Previously on Martyn’s Blog…
I was in Matlock on Friday 23rd April. After a lovely morning wandering up and down the streets of the town, and the glorious Hall Leys Park, it was time to head down the A6 to Matlock Bath.
At the end of Hall Leys Park, the pathway up to the Pic Tor War Memorial begins. The path runs by the river, with an imposing cliff face on the other side.
The climb up to the Pic Tor War Memorial is quite a winding path with some big steps up, and is quite tiring. The view from the top, when I caught my breath back, was quite amazing. I had been up there before, the last time I was in Matlock, and it was just as good as the first time.
I spent a good ten minutes in the area, taking in the view and reading the names on the memorial. Some other people were arriving up the hill, so I left them to it and made my way carefully back down the pathway. There are no safety barriers or anything on the path, so it’s quite risky. I got all the way to the bottom without slipping, and just as I was thinking to myself that I hadn’t slipped at all, I promptly slipped.
The pathway runs under the railway line and on to a small footbridge over the River Derwent which leads out onto Dale Road, the main A6 road between Matlock and Matlock Bath. On one side of the road is a row of very nice-looking houses; the river runs parallel to the other side of the road, including the River Derwent Slalom Course.
After about twenty minutes of walking, I arrived in Matlock Bath. The town has been described as a seaside resort without the sea. The main road, North Parade, runs next to the river and is packed with cafes, restaurants and fish & chip shops, which were being well patronised on that day. On that day, places serving food could open with outdoor seating areas, and the weather brought hundreds of people to the area. Lord Byron was a frequent visitor in the early 19th century, along with other high society figures, including the then-Princess Victoria of Kent, who later became Queen Victoria.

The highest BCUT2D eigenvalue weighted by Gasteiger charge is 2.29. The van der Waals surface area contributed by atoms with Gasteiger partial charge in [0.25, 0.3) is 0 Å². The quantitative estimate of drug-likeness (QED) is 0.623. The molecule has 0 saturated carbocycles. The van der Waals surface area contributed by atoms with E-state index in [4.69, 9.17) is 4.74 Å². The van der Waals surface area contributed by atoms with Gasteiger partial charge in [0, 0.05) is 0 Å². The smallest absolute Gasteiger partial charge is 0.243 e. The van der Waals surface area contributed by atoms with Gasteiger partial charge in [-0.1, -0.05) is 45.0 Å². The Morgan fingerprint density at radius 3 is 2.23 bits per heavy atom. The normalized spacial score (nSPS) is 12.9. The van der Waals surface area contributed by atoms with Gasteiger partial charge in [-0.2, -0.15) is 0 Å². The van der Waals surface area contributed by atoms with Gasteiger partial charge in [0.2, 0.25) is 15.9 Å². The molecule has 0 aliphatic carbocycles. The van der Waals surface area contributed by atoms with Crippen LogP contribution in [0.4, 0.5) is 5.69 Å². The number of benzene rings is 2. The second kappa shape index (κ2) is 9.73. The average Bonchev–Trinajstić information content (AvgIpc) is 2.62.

There are several places to visit in the area, when it is fully open, of course. The Peak District Mining Museum, Gulliver’s Kingdom theme park and the Heights of Abraham park are all located nearby. I crossed the Jubilee Bridge footbridge to the other side of the river, and followed the riverside path. I did consider taking a pathway which would take me up to the top of the valley, but it seemed too much of a difficult climb for me, so I decided against it this time.
I crossed back over the river and into Derwent Gardens, which is a public open space by the river. I had a stroll around in the sunshine, before heading back on the main road and over to the railway station. Although there was so much more to see in the area, I was getting tired after all the walking, and I decided to head home.
Matlock Bath railway station opened on the Manchester, Buxton, Matlock and Midland Junction Railway in June 1849. Its distinctive chalet-style buildings were inspired by the notion that the area was England’s “Little Switzerland”. The station closed in the Beeching cuts in 1967, but it reopened in 1972, thankfully having escaped demolition. The buildings are now mostly owned by the Derbyshire Wildlife Trust. There is a small wildlife garden usually open to the public at one end of the platform, but it was closed when I was there.
In all, it was a great day out. I highly recommend a visit to the area, there is so much to do. If you want to stay overnight, there are dozens of places to stay around Matlock and Matlock Bath, as well as the surrounding villages. Thanks very much for reading.
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2 thoughts on “Return to Matlock and Matlock Bath (Part 2)”
Matlock and Matlock Bath look very pretty.
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